"Be discombobulated!" Mission as Solidarity Conference

STORIES
First published on: 13th December 2023

On 25 November USPG partnered with Emmanuel Theological College, the diocese of Liverpool and Liverpool Cathedral to host our annual Rethinking Mission conference. This year the focus was Mission as Solidarity. The event was opened by the Bishop of Liverpool, the Rt Rev’d John Perumbalath who emphasised the importance of mission and its ability to change the world. He commended the conference as a place and space where those gathered can come and share in God’s mission. Delegates were then led in prayers and worship by the Tsedaqah Community at Liverpool Cathedral – Triangle of Hope.

The Rev’d Dr Kelly Brown Douglas, Interim President of Episcopal Divinity School and Emmanuel, Professor of Global Theology and a leader in the field of womanist theology and racial reconciliation, began by exploring what faithful mission looks like in today's suffering world. Speaking passionately on the subject, she delved into how it means nothing less than being in solidarity with God. She spoke about how faith is more than “I believe” doctrines and documents etc, but that, at its heart, faith is about wholeheartedly believing in God’s promise of a more just future for all His children – without any exceptions.  

She explained that to get to this place compels us to undertake a critical examination of moral memory, engaging with a moral gaze, forming a moral identity, developing moral proximity and moral participation. It is only through committing to this hard work that we ensure we do not miss our call and move towards a world where we see God’s vision for a just future come to fruition.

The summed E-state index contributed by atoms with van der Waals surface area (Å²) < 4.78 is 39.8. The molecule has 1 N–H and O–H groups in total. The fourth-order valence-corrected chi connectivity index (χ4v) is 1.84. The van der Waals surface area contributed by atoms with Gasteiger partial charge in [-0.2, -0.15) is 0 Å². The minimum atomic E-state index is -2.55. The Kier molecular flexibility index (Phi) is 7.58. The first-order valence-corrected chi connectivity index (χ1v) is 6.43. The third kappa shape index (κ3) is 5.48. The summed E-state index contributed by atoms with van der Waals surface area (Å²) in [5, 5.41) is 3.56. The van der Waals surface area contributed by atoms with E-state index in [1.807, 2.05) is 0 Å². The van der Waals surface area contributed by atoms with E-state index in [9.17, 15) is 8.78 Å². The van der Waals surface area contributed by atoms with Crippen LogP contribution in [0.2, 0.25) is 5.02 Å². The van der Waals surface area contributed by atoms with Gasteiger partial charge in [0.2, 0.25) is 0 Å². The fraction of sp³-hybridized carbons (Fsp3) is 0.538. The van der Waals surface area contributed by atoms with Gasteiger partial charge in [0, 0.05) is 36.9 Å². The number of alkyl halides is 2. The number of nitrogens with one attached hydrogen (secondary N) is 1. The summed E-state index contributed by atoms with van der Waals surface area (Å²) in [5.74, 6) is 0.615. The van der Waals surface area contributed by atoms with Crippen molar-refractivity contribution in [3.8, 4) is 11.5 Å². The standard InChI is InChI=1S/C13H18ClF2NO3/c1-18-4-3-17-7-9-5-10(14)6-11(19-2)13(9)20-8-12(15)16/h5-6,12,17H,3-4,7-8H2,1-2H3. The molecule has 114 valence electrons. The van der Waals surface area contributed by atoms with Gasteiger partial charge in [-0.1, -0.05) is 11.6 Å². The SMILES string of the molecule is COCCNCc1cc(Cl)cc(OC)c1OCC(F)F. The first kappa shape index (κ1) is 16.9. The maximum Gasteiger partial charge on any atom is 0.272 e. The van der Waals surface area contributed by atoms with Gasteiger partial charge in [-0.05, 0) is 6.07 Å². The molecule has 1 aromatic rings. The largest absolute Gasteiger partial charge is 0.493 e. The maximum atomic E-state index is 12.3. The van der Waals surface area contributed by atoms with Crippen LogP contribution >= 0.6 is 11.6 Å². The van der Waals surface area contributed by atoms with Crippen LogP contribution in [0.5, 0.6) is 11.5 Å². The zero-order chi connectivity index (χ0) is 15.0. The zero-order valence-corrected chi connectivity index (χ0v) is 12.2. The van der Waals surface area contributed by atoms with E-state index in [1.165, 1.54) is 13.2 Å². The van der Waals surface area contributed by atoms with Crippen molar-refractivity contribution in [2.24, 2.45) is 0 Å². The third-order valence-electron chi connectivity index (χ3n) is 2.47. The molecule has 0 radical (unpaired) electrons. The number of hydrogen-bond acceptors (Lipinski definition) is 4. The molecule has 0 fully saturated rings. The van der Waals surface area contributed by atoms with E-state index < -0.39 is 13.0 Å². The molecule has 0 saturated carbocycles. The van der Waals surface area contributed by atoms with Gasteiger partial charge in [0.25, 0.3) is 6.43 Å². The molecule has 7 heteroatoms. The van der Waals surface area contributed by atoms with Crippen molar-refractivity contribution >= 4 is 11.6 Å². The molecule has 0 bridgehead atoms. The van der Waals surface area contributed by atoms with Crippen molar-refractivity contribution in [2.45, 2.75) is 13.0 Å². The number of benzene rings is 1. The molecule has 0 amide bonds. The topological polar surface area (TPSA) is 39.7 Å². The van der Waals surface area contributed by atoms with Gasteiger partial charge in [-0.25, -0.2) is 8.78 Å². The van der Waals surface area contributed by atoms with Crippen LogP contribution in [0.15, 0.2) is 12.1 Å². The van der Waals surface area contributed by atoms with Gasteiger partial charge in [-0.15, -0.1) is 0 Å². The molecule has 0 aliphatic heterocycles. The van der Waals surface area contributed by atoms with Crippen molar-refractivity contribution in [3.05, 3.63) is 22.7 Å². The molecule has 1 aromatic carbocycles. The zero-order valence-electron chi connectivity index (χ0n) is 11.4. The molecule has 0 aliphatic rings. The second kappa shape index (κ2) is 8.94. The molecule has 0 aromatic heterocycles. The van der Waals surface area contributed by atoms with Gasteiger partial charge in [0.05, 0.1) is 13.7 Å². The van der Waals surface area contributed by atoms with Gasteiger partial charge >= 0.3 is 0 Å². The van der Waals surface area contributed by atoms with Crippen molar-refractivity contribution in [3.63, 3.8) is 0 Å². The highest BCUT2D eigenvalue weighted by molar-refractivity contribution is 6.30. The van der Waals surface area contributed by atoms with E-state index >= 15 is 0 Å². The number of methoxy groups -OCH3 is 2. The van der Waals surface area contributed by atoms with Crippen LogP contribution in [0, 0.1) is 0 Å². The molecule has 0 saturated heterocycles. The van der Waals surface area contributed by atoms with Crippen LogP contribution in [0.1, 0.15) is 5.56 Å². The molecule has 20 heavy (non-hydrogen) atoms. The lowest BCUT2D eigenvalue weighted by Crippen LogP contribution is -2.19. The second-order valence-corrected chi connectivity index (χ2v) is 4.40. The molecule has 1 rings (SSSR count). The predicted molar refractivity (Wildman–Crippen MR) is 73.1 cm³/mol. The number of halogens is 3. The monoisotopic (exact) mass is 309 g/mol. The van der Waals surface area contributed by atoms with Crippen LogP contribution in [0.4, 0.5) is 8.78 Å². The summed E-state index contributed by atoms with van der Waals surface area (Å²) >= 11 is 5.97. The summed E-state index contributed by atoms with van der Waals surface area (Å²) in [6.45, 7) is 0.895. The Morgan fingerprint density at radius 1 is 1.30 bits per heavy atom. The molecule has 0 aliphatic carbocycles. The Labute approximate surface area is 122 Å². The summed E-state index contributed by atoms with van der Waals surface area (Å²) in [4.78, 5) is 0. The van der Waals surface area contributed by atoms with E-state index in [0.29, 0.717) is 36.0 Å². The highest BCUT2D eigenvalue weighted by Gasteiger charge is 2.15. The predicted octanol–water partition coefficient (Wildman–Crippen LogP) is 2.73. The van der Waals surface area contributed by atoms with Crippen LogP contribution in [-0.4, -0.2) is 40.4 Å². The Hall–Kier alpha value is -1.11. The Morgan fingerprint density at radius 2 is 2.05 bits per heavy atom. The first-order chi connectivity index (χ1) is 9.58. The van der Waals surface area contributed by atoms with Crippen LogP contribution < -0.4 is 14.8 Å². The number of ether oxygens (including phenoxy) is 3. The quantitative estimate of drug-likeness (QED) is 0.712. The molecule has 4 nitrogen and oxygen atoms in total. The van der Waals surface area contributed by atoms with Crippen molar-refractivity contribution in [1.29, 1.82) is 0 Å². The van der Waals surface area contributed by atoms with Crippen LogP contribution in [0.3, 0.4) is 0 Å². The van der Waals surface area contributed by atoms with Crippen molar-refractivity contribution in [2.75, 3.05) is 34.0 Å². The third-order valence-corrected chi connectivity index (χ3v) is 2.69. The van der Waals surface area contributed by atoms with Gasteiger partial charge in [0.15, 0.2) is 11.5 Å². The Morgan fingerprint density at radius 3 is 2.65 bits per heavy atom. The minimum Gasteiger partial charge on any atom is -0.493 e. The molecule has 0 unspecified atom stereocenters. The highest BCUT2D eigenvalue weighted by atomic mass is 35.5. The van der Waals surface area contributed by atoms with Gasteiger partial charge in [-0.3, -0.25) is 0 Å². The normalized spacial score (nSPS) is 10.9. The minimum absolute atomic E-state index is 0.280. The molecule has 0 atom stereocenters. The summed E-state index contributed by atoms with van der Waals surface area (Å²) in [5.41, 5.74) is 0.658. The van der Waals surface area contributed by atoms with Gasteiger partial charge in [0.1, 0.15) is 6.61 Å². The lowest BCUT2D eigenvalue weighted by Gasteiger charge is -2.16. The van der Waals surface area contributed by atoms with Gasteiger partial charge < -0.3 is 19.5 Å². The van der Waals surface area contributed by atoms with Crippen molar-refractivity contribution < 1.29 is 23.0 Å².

After a time of discussion and sharing in fellowship over lunch the Rev'd Philip Peacock, Executive Secretary for Justice and Witness at the World Communion of Reformed Churches took to the stage as the second speaker for the event. He spoke about how ‘Mission as Solidarity’ calls us to be discombobulated. Historically it has been too easy to see “others” as being wrong and “us” as being right. Contrary to this, Rev'd Peacock emphasised how important it is to learn to question our privilege and learn from others. We must “allow the other to fundamentally change us, twist us out of shape so we are no longer the same”. He ended his speech with the powerful words "What can we learn from those who we set out to save?".

Our time in Liverpool ended with thoughts and reflections in a plenary session. USPG are grateful for all who attended the event and those who contributed to making the day such a success. 

     

[1] Rev'd Shemil Mathew, Rev'd Dr Kelly Brown Douglas and Right Rev'd John Perumbalatah (Bishop of Liverpool) ready to begin!

[2] The Tsedaqah Community (Triangle of Hope) leading worship.